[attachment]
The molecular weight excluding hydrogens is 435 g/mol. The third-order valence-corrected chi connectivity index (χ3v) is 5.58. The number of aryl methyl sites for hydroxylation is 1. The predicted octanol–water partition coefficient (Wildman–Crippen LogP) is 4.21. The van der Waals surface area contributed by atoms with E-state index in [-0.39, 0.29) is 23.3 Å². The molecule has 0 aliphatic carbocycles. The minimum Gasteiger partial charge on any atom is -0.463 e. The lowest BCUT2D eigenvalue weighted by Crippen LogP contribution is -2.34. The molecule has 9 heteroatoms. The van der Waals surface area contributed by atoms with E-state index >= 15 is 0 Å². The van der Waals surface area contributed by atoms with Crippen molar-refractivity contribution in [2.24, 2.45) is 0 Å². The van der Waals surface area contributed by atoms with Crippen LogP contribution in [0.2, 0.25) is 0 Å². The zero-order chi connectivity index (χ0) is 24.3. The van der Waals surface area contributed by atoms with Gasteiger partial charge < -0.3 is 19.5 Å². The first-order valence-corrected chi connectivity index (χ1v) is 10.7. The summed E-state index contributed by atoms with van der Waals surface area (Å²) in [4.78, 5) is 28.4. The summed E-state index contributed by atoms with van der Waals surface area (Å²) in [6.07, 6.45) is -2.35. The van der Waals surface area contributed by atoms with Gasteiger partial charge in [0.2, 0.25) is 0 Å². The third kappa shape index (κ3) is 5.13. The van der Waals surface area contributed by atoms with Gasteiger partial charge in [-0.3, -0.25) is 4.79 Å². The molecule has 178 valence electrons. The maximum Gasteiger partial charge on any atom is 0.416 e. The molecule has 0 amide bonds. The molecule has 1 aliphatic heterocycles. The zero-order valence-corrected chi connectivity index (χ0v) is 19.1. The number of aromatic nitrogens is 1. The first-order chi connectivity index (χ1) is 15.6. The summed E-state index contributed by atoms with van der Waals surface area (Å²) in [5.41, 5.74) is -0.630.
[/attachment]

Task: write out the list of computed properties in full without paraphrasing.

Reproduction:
The molecular weight excluding hydrogens is 435 g/mol. The third-order valence-corrected chi connectivity index (χ3v) is 5.58. The number of aryl methyl sites for hydroxylation is 1. The predicted octanol–water partition coefficient (Wildman–Crippen LogP) is 4.21. The van der Waals surface area contributed by atoms with E-state index in [-0.39, 0.29) is 23.3 Å². The molecule has 0 aliphatic carbocycles. The minimum Gasteiger partial charge on any atom is -0.463 e. The lowest BCUT2D eigenvalue weighted by Crippen LogP contribution is -2.34. The molecule has 9 heteroatoms. The van der Waals surface area contributed by atoms with E-state index >= 15 is 0 Å². The van der Waals surface area contributed by atoms with Crippen molar-refractivity contribution in [2.24, 2.45) is 0 Å². The van der Waals surface area contributed by atoms with Crippen LogP contribution in [0.2, 0.25) is 0 Å². The zero-order chi connectivity index (χ0) is 24.3. The van der Waals surface area contributed by atoms with Gasteiger partial charge < -0.3 is 19.5 Å². The first-order valence-corrected chi connectivity index (χ1v) is 10.7. The summed E-state index contributed by atoms with van der Waals surface area (Å²) in [4.78, 5) is 28.4. The summed E-state index contributed by atoms with van der Waals surface area (Å²) in [6.07, 6.45) is -2.35. The van der Waals surface area contributed by atoms with Gasteiger partial charge in [0.2, 0.25) is 0 Å². The third kappa shape index (κ3) is 5.13. The van der Waals surface area contributed by atoms with Gasteiger partial charge in [-0.3, -0.25) is 4.79 Å². The molecule has 178 valence electrons. The maximum Gasteiger partial charge on any atom is 0.416 e. The molecule has 0 amide bonds. The molecule has 1 aliphatic heterocycles. The zero-order valence-corrected chi connectivity index (χ0v) is 19.1. The number of aromatic nitrogens is 1. The first-order chi connectivity index (χ1) is 15.6. The summed E-state index contributed by atoms with van der Waals surface area (Å²) in [5.41, 5.74) is -0.630.